THE WEATHER t 9. tftlliff Brft BA1M. COLDEl TONIGHT: FAIB, COLDEB TOMORROW. T?npertrt . S4 Tar tr (fl4y Ma ATrapt 1 4 M Obi plot mwri mm Pg It BlE0OM,"M daily eagle STREET CLOSIMG PRICES NEW YORK CITY, THURSDAY, MARCH 31, 1932 38 PAGES THREE CENTS 91st YEAR No. 90 Flynn Pushed City Work to ,192Millions on City Tube; ed, Idle Why? STOCK SALE BY HOUSE, TAMMANY TAX VOTED 207-39, AS MEN OPPOSE i. m n wfc o 2 f 8 154 Policemen Are Shifted in City Shakeup Mulrooney Says Plain-elothesmen Too Well Known on Old Posts Aid His Realty me Walker administration has been constructing; for YOU ANY TWO OF THESE CHILDREN Will Prolong Depression, Savs Celler Bacon Sees 50 P. C. Cut in Trading Move to Levy . on Bond Transfer and Sale of Produce a' period of seven years the 12-mile municipal 8th Ave. subway line from Washington Heights to Church and Fulton St., Manhattan. With equipment, it has cost taxpayers $191,200,000. Weeks ago it was described officially as "substantially completed," and experimental trains have run over its tracks. In spite of the time involved and the great expense to taxpayers, there is no signed agreement for the operation of cars in the tunnel. ' Nobody knows when the subway will be open for travel or whether it will be operated by the city, by a private company, or a group of corporations. Four percent interest on $191,200,000 of taxpayers money invested would yield nearly $20,000 a day. This represents the dead waste in interest alone of every day of idleness of the tunnel. WHAT IS THE ANSWER TO THIS RIDDLE? THEY OFFER aiiaa LMl r i awi Probe of Glass Bank Charges Decided Upon Senate Committee Will Sift Alleged Plot to Defeat Legislation Eaala Bareaa, Calaraaa BaUdlnf. Washington, March 31 An investigation of opposition to the Glass bill to revise the Federal Re Mr. and Mrs. Douglas C. Rls, with eight of their nine children, whom they have found it Impossible to support. Rls said he would be willing to give any two of the children to anyone who would feed them and give them a good home. - Coolidge Apologizes; serve law was decided upon today this vear. Police Commissioner Ed-by a Senate banking and currency ward p- Mulrooney announced at Settles Damage Suit Pays $2,500 to St. Louis Agent Asking $100,000 for Reputation Hurt in Radio Talk Warning Against Insurance 'Twisters' St. Louis', March 31 (P) Former President Calvin Coolidge today settled a $100,000 damage suit against him with a $2,500 check and an apology. : , ' ' The check and letter of apology were received by Lewis B. Tebbetts, St. Louis insurance r- . , - A general shakeup of plain clothea policemen in New York City's 16 inspection districts will become effective at am. tomorrow. A total of 154 plainclothesmen will be shifted about so that all will have new tours of duty. Police Commlsoicner Mulrooney announced the shift plans this afternoon. He explained that many of the men had been on their present posts for as long ' as 11 months and that their usefulness had been impaired because they had become known by sight to speakeasy proprietors and to other they must keep under surveillance. Mulrooney said tiiat plainclothes men. working directly under the various' deputy chief inspectors in command of the five boroughs will not be transferred. A shift is not necessary for them, iie said, because their assignments take them all over their respective boroughs and they are not seen often enough in any one place to be recognized easily. after every six or nine months, Mulrooney announced. The Commissioner said he would make public at noon tomorrow the names of the four sergeants to be promoted to lieutenancies. He also said plans for a new police precinct in the Bronx would be ready next month. The police station will be somewhere on Revere Ave., in the upper eastern section. Drop Police Parade In Economy Move In line with the city's program of economy and retrenchment, the annual police parade will be omitted I Police Headquarters today, I Boy Entombed In Old Shaft Picher, Okla.. March 31 Miners were making desperate efforts today to rescue a 3-year-old boy impriioned in . Narrow ' Drill Hole at a lrad and zinc mine near here.,. ; , The child, the son of Paul Collins, mins worker, fell down the hole while playing abcit 9:30 a.m. He was believed to be stunned but ttlll alive. A force of experienced miners will a steam rhovel began sinking a shaft parallel to the hole shortly before noon, the hole was too small to permit rescue workers to be lowered. Extreme care was used In excavating to prevent a cave-in which would bury the child, who was wedged about 18 feet below the surface. The hole at the top is 24 inches wide and tapers as it goes down to a depth of 250 feet. A mine blower was used to supply air to the victim. Cullen Fights Salary Cuts Washington, March 31 (Pi Repre sentative Cullen of New York today said the Tammany delegation would resist any efforts In the House to reduce salaries of Government em ployes. "This is not the time for such a move, the head of the delegation said. "Not one man of the Tammany delegation will vote for a salary cut. "It appears as If there will be no cuts now." Seabury Shows He Passed on Paving That 'MeantW.OOOYearly Subdued and docile, William J. ' Flynn, the Bronx' millionaire Commissioner of Publie Works, went back on Samuel Seabury'a (rill be-fore the HofsUdter Committee today and testified with the threat of Jail looming for him if he continue his defiance. S?abury continued further into Flynn's real estate operations and reveal;d a teond profitable vtnture of trn Commissioner in the role of garage owner. Today's evidence revealed Flynn purchasing, as a speculator, an In-wood Ave. parcel in his borough and promptly acting in the capacity of a public official to have the street In front of his parcel paved to promote the success of his venture. . Put at $30,M Yearly Testimony of Flynn before the Transit Commission, read into the record, placed the paying operation as "meaning" $30,000 a year to the Bronx official. . Flynn's assessment on the paving was $911. Seabury briefly .finished the testi mony affecting Flynn a multiple garages, the point ' at which Flynn previously balked when he sought in vain lo discredit Louis H. Willard. the Bronx businessman who laid his financial ruin and I. is wile's suicide at the commissioner's door. Seabury Answers Walker Before the hearing started, Seabury issued a sharp denial of Mayor Walker's insinuation that the probers had resorted to tapping his telephone wire and shadowing his movements. Seabury said: 4 "Any statement intended to state or imply that the investigation or any of its counsel at any time directed the shadowing of any witness or the tapping of wires of any person is without truth. tUy instructions from the beginning, which I have no doubt have :been strictly carried out, have been to the effect that no such thing -should be attempted. . i, i ' 'I gave these . instructions notwithstanding the fact that we have no facilities for doing either of these things." - J . Wilson Loses! Station Another pre-hearipg development was Justice Ford's denial of the motion of Abraham Wilson, Flynn's " lawyer, to quash Ihe subpena directing his appearance before the .probers. ..' '--m r.a' A gale of applause,; the first of Its kind in a year nd 'a half of investigating,, greeted Stabury, as he walked through the fcurt rotunda to the hearlng-roomi Uniformed attendants restrained 'several who sought to grip the inquisitor's band. Fanny Hurst, the aovelist, and Mrs. Ceclle DeMiile, wife of the motion picture producer, were among the spectators. They sat Please Tarn to Page t Stocks in Sharp Fall, With Losses Reaching 7 Points Share Trading Tax Adoption for Revenue Bill Helps Tiff 1.1) Market neverse Stocks again broke sharply today, more than canceling the gains recorded in yesterdays trading. Utility shares and rails were the principal targets, with substantial losses and new lows 'iri many issues. ; Atchison broke nearly 7 points, the Missouri Pacific issues were weak and losses of a point or more prevailed in many parts of the rail list. . ' ' American Telephone was heavily sold today. Stocks of the Electric Bond to Share group, Consolidated Gas and many other issues declined from 2 to about S points. Auburn crashed 13 'i points on heavy selling. Industrials held up rather better than the above groups, but were also under pressure. United States Steel broke below 40 and losses in leading issues ran to about five points. 1 Sentiment in speculative quarters today was adversely affected by the adoption of the stock trading tax, bv the Couzens attack on loans to the Missouri Pacific and by bonus prospects. Also a distinctly nervous feeling due to the uncertainties concerning the supply of stocks for lending purposes when the Stock Exchange regulations on "short consent's" go into effect tomorrow was noted. Sterling moved up early and then lost practically all its gain. French francs were lower most of the day. Stock Table an Page 3f THE EAGLE INDEX "' rfa . ArialiM 1 Claull'4 Aaa ...y I-J Dnta Palleta ......... la Dr. Bradr. Dr. CaSaiaa, Fatri.. IS EU H-iaM Call. It Earl Beaten' Privala Emehaaaa St Miteriel it flaaaaial .. SS-S7 . Ltt mm4 FaS. Feraeaal Havel. Caailee .... X4 Bulla :s-at skip Nm it SarM? IS Saarta , M-tS TkcaUrs, ftiaa Jaawt I4-t Waaaaa't Far. Hetea Warth... (IS SLATED FOR POST Dr. Philip A. Brennan, Brooklyn lawyer, whom Mayor Walker is expected to appoint some time this afternoon as a member of the Board of Education succeeding the late Arthur S. Somers. . 2 Shot Down Atnid ChUdrcn; in Boy Calls Police Block Surrounded in Vain Chase One May Die With scores of ' children playing about, an unidentified man, shortly before noon today, attempted a double assassination on Mermaid Ave., between ISth and 16th Sts.. and threw that thickly populated section of Coney Island into a panic. The targets of his gunfire, both of whom are in Coney Island Hospital, were: . Louis Brunas, 28, a Jobless painter of 1215 Cropsey Ave., Bath Beach, SHUb ilirCC I.U11CS III MIC (KM., miu oraio, 30, also a painter of the same address, shot in the right arm Victlmi Tell Story According to the wounded men, they left their home shortly before 11 o'clock and went to an address on W. 16th St. to seek employment. Their mission fruitless, they walked down to Mermaid Ave. Halfway between 15th and 16th Sts, they said, a "foreigner" approached them, halted a moment and began firing. The first shot struck Oraio in the arm. Brunes, who had started to run, then was hit three times, probably fatally. According to Charles Gerard, 16, of 2917 W. 16th St., one of the scores of children who witnessed the shooting, the assailant- after emptying his gun dashed to W. 16th St., turned and ran to Railroad Ave., where he disappeared. - Boy Gives Alarm Young Gerard hastened around the corner, where Police Capt. Harry Kelly and several petrolmen were standing about the scene of a fire last night. Kelly ordered a call for Emergency Squad No. 11 and a cordon was thrown about the block where the gunman disappeared. A 45-minute search proved fruitless. The wounded men declared they had never seen their attacker before, nor did they know any motive for the shooting. Coney Washington, March 31 A lax of 5 rents a $100 on sales of produce on exchanges, including grain and cotton, was voted into the new revenue bill today by the House. It is estimated to return $6,000,000. Washington, March 31 (P) The House today stretched, a revenue-raising hand toward Wall Street. Over the opposition of ths Tammany delegation it voted, by 207 to 39, a tax of one-fourth of one percent on th transfer value of stock sales, and then took up another proposal to put a levy on bond transfers. The stock sales tax was estimated to produce $75,000,000. Another vote on it will he had tomorrow before the final action on the bill. The amendment does not apply on original issues. In accepting in the House again followed the course mapped out for it by the Ways and Means Commit- ' tee, but the original proposal was altered by the adoption of an' amendment by Representative La-Guardia iR.,N.Y.), under which the tax bill will be Imposed on all' orders placed by persons In this country for buying and selling stocks on foreign exchanges He said it was designed to meet the threat that traders would transfer their operations to Canada. Rejects I Percent Amendment The rejected an amendment to put a 1 percent tax on storlt transfers. .. . The amendment was adopted while the committee awaited a new estimate from Treasury Secretary Ogden L. Mills of the income that might be expected from the revi. slons of the new revenue bill. An amenament to put a tax of five cents on each $100 of produce sold on the grain, cotton and produce exchanges was offered by Acting Chairman Crisp of the Ways and Means Committee. Add 241 Millions The amendments drafted by th committee for submission today were calculated to produce $241,000,000 of revenue and bring the bill s total tc $984,500,000. Another proposal considered in addition to these calls for a revision of the depreciation allowances of corporations so as to) bring In $12,000,000 more. Savings of $273,000,000 In appropriations and postoffice expenses are expected to round out the program to meet a prospective $1,241,- nnn nnn ............... n . . : ,nnn To Ask Separate Vote Representative Clancy (R., Mich.) served notice he would demand separate vote on the 3 percent tax on automobiles, the 2 percent levy on trucks and the 1 percent as- Please Turn to Page 3 ' " Niagara Falls Traps Hundreds of Swans Niagara Falls, March 31 (OPn Caught in the swift currents of the upper Niagara River last nlcht, hundreds of wild swans were swept over the Horse Shoe snd Ameriran Falls, many being killed and oth- ,ine lower river today ks imea wun aeaa ana mjurea swans. Ireland Plans High Tariff Wall, Report London, March 31 An Exchange Telegraph dispatch from Dublin today said the Free Stata Executive Council had aaopted a plan to impose a 33 1-3 percent tarin on an loreinn imports which, can be manufactured in the Frc State. Tariffs on imports from Great Britain and the Dominions would be fixed at 25 percent. Eaplr . $117,300 King, Jamaica Homes It is refreshing in times like these to quote from the follow ing letter of the Torcllo Real Estate Company, Inc., 367 Fulton St., Brooklyn: "Our company has advertised one-family homes in The Eagle continuously. Because of exceptional results, we have completed sales of six homes in Jamaica and six in Kings County, amounting in money to $117,-300." What stronger proof is needed that homes are bring sold, and that Eagle Classified Ads are selling them? Advertise your homes and advertise them consistently for best results. Call an ad-taker now at MAin 4-6000 and charge it. man, who began the suit on Feb. 8, naming as codefend-ants Coolidge and the New York Life Insurance Company, of which the former President is a director. The former 'President was served with a summons last month at his home in Massachusetts, preparatory to the filing of a damage suit by Tebbetts. The suit was not filed however. ' Tebbetts alleged in the summons served on Coolidge that the latter, in a radio address on Oct. 6, last, damaged his reputation by cautioning the radio audience aginst insur ance agents who "offer to save money for you by replacing your policy in another company." Agent Reimbursed J. Porter Henry, counsel for Tebbetts, said that at a conference last month with Everett Sanders, Coolidge 's attorney and his secretary-while he was in the White House. Tebbetts agreed to abandon the suit against Coolidge if tiie latter would apologize and reimburse him for what he has spent in bringing the suit. Tebbets said he would continue the action against the Insurance company. "BewRre of the so-called 'Twister' and 'Abstractor,' or any agent who offers to save money for you by replacing your policy in another company." Coolidse's Explanation In his letter the former President said he was informed Tebbetts felt that the radio address "might be construed by your friends and acquaintances as reflecting upon you and the plan of insurance you are advocating. "I had no knowledge of the controversy relating to the plan of insurance you are advocating, and therefore my statements could not have had that comprehension or intent, and any such construction would be entirely incorrect. I assure you that no personal offense was intended." Si. Jolina Park ReMills FIRST RAPE -Wild Crf. 7 W. Ooer. SS7. s:!0 0, S SO. flrl; Jiwrphlne D. Ill iMtldf. M0 ond: Jimmla L.. 112 i'lvland iJ n. third. Time. 1:00 4-5 xB!u Nll. Oan L-. HifOvr. xOold'n Pau-lt. xKvFlyn Burr, n-atirv naked Alitka Liaht Nun. xRhasta Mint. Unlucky and xMont Jule alno ran. xfirld. I Needy Family Offers to Give Up 2Children Douglas Ris, Whose Ancestors Came to Amer ica in 1622,. Jobless By ISABF.M.E KEATING Douglas Rls' forehears arrived in this country in 1622 but he doesn't boast aoout it. - ,."My iaroay and X r hungrier." he said bitterly today,' "than if we'd come over In the steerage five years go." ' . , He gazed desolately out the window of his apartment at 8913 4th Ave. Eight of his nine young children played about him,' subdued by months of insufficient diets. "Two of them," Ris said, "I'll have to give up. I can't take care of them any longer. I'll give them to any one who'll feed them until I can get work." . , Harrowing Nightmare . Mrs. Ris, pallid and gaunt, broke in. "Yes, we'll have to give them "p. but only until w can get some money. I won't let anyone take them away from me for good," she said. It was last November that Ris. a short, thin, round-shouldered man. did his last job as a painter. Since then the problem of subsistence for him and his large family has been a harrowing nightmare. The Home Relief Bureau gives him $10 a week for food and $25 Please Turn to Page I Balfe Loses Point In Helen Meany Suit White Plains, March 31 (P) Justice Bleakley today refused the request of Harry R. Balfe, New York and Greenwich food broker, to transfer the separation suit by his wife, Helen Meany Balfe, Olympic diving and swimming , champion, to New York City. guest of honor and speaker at numerous other Brooklyn clubs. Aged as she is, and she says she doesn't feel old. her voice can be heard at the back on an auditorium when she gives an address. Public speaking, she asserts, Is something every club woman should study.-- "I am still spry at 86." she remarked, "because I have never stopped going. There are four flights of stairs in my house and I go up and down two or three flights several, times a day. "Once a woman ceases to be active, she grows weak. I have never had a touch of rheumatism." She started her work with wom- ,n'i nroaniraHnnt n a bririe in -iii hi., j.... n.i.i mairino i nai U VB ill ..j . a J i 1 uospiiai Danaages. "They didn't have literary clubs j or civic associations for "women , then." she explained. I Mrs. Fraser was born in Chau-1 tauqua County. committee. Amatm. ftlabe - ripmrf rat. Virginia, author of the bill, an nounced the agreement this after noon. It is being undertaken, he explained, to clear up the suspicion that the opposition to the measure was organized by a small group of bankers. This small group of opponents of the measure coached witnesses who appeared before the Senate committee in opposition to the measure, according to Glass. "These witnesses testified in uxt-ually the sama words, most of them without"-Heading "the bill," Glass declared to newspapermen. . "One of the most Important witnesses," he continue!, "wasn't familiar with the provisions of the bill. He didn't know what it was all about." ' ' ' Calls Burke m Liar In announcing the plan to investigate. Glass took the occasion to call Jamese Francis Burke, Pittsburgh attorney and counsel for the Republican National Committee, "an infernal liar." Burke was one of those who testified in opposition to the bill. His testimony was given as counsel for the Pittsburgh Clearing House, and not as representative of the Republican National Committee. While Burke was testifying he and Glass' became involved in a Please Turn to Page 2 Wales Will Attend Dinner for Mellon London, March 31 (JP) The Prince of Wales will attend a dinner given by the Pilgrim Society to Andrew W. Mellon, new United States Ambassador to Great Britain, on April 14, it was announced today. Steinberg Jury Is Discharged Judge Inch, in Brooklyn Federal Court, today discharged a jury which reported, after 11 hours of deliberation, that it was unable to arrive at a verdict in the case of Jacob A. Steinberg, 73. 50 Bay 23d St., charged with defrauding the Government of some $32,000 of in come tax on profits from alleged bootlegging in 1928 and 1929. Steinberg was continued In $7,500 bail for retrial April 6. Gandhi's Daughter Gets 2 Months in Jail Surat, India. March 31 iJP) Ma-hatma Gandhi's adopted daughter Bai Laxmi. 18, an "untouchable." was sentenced to two months' imprisonment today at hard labor for activities in the civil disobedience campaign. Some of our finest citizens are blind, aiding the bootleggers." . Mrs. Scandrett, sister of the late Senator Dwlght W. Morrow, had been visiting 1-er sister. Miss Alice Morrow, in Constantinople. "Kidnaping out of revenge might happen in the old countries." she said, "but not kidnaping purely out of mercenary motives. The reason is that organized gangs here have their way." WHAT WILL A FUNERAL COST? nd for booklet B for the answer. Palrcliiid Bona. 16 Ltflfru Flaca. BrooUva. Ad. Wo hi aii 'Sure' Stolen Baby Is In Philadelphia Story She Gives Cluh-woman Causes Police to Start New Checkup Philadelphia, March 31 (P) Mrs. Walter C. Hancock, prominent clubwoman, who says she was visited by a woman who believed she had a good clue to the kidnaped Lindbergh baby, said today the investigation being conducted by Philadelphia police may take a week or two. Mrs. Hancock, the ife of a coal dealer, said she was not at liberty to give the name of the woman. "She is not sensational and has no desire to capitalize in any way on what she knows of tha case," Mrs. Hancock said. "She is certain that from the actions of certain people she knows that the baby is in Philadelphia, or nearby, at least. The detectives are running down her clues. 'Came in Good Taith' "The woman came t me In good faith and raid she knew something about the case. She explained very fully what prompted her to call me and the police were satisfied Mrs. Hancock said she would not,' Please Turn to Page 3 Man and Wife To Die in Chair j , Cortland, N. Y March 31 (Pi j R. J. Simpson, 28, and his wife, Mary Field. 22. today were convicted of first-degree murder as a result of the death of her 14-month old boy, whose mutilated body was found in a lake last September. The Simpsons were ordered taken to Sing Sing to die the week of May 16. The offender was escorted before the,.b5nch - , Wner do you think you are- in a bar room" demanded Justice I Steinbrink. "First thing we know they'll be conducting a town meeting here. Go outside and stay there until you learn how to conduct yourcii in a courtroom. The offender, unable to determine - I hnr Inn? it milri talc htm tn Ira rn I - - how to properly conduct himself, left the courtroom. Employes of vhe suing theaters gave further details of Kaplan's campaign to keep themempty. Mrs. A. E. Fraser 96, And Still an Orator Dean of Brooklyn Clubwomen Doesn't Feel Old, She Says, Adding She's Always 'On the Go' Headed Pioneer Organization Though Mrs. Amorette E. Fraser, 226 Quincy St., who is known as "the dean of Brooklyn clubwomen," celebrated her 96th birthday last Thursday, she still goes to six and eight meetings a week and often makes speeches. Mrs. Fraser was president of Court No Barroom, Declares Stcinbrink, Ejecting Smoker Greataunt of Lindbergh Jr. Blames Kidnaping on Dry Act the Women's Protective Health Association of Brook- lyn for 23 years, and a member of the Association for 36 years. It was Brooklyn's pioneer civic organization and, under Mrs. Fraser's leadership, the club made a reputation for itself in fighting for clean streets. When Mrs. Fraser resigned the presidency, because of advancing years, the club disbanded. The first Brooklyn club she joined, more than 40 years ago, was the Cambridge Club, a study club, of which she was a charter member. Other clubs to which she belongs are the Long Island Federation of Women's Clubs, the Women's Guild of Plymouth Church, the Fortnightly Library Club, Woman's Alliance of Brooklyn and the Society of New England Women. Mrs. Fraser is also frequently Blame for the kidnaping of the missing Lindbergh baby was placed upon prohibition and its lack of enforcement today by Mrs. Agnes Morrow Scandrett, great aunt of the baby, as she arrived in port on the American Export liner Exarch from the Mediterranean. Included in her baggage were Near Eastern toys she had bought for the missing child. "No home is safe," she said, "as long as the gangs can thrive on the general disrespect for law. When the trial of the moving pic- ture owners' suit for an injunction m iro.i.n-. ,,ni of ngmiH, w .." - - moving picture operators was resumed today before Justice Meier Steinbrink in Supreme Court, a nonchalant individual sitting in the center oi me aenseiy pacKea court- i room not bored bv the Droceedings - - - an1 lit a ! n-i . - 1 - He had taken two or three soul- satisfying puffs when a court atten- dant rushed towards him and at-1 tracted Justice Steinbrink atten- Ucn. t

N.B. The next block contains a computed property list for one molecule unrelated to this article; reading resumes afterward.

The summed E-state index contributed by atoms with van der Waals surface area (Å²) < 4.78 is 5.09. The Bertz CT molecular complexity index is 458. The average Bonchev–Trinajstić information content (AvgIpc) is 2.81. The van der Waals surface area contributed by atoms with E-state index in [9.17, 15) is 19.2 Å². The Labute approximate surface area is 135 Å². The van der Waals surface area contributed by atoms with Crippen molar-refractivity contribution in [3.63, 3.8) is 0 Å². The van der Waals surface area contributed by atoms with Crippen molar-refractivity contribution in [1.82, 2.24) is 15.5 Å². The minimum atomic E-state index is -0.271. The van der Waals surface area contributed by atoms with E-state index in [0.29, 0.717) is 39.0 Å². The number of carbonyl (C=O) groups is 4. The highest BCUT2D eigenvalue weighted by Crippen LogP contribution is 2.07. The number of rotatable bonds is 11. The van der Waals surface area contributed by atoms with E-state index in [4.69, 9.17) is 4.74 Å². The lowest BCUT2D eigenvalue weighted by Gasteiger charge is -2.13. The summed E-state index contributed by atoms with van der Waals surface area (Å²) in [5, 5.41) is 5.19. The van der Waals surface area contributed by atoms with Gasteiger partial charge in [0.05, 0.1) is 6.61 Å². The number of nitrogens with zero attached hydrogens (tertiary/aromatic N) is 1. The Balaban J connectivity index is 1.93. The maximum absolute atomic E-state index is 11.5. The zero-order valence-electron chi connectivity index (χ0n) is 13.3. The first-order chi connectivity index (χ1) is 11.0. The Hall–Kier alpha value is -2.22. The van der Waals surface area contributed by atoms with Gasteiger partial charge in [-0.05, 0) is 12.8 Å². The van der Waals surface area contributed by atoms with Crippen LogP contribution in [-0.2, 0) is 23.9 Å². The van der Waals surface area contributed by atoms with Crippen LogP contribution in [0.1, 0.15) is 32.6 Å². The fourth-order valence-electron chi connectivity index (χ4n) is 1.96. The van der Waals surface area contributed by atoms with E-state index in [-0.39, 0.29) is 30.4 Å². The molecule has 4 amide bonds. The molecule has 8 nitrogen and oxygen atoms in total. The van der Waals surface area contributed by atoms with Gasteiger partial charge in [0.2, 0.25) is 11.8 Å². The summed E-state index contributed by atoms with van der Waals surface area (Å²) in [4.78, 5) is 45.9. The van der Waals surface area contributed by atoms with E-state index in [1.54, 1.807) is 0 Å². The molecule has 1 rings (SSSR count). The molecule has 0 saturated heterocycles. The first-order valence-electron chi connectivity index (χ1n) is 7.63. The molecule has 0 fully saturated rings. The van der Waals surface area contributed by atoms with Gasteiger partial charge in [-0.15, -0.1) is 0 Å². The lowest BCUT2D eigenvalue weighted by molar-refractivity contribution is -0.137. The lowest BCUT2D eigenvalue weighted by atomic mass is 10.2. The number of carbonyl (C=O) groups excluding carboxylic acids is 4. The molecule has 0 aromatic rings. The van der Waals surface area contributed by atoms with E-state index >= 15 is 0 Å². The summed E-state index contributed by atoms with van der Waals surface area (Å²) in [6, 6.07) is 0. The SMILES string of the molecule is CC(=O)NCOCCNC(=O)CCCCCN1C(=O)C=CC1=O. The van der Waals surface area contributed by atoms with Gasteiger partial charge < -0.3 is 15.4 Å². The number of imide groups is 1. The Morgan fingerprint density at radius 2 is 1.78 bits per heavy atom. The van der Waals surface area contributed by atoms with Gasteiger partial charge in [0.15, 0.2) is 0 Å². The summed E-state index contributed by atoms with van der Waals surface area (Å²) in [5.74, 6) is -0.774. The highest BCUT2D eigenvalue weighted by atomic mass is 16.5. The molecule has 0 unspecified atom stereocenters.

What members have found on this page

Get access to

  • The largest online newspaper archive
  • 11,800+ newspapers from the 1700s–2000s
  • Millions of additional pages added every month

Try it free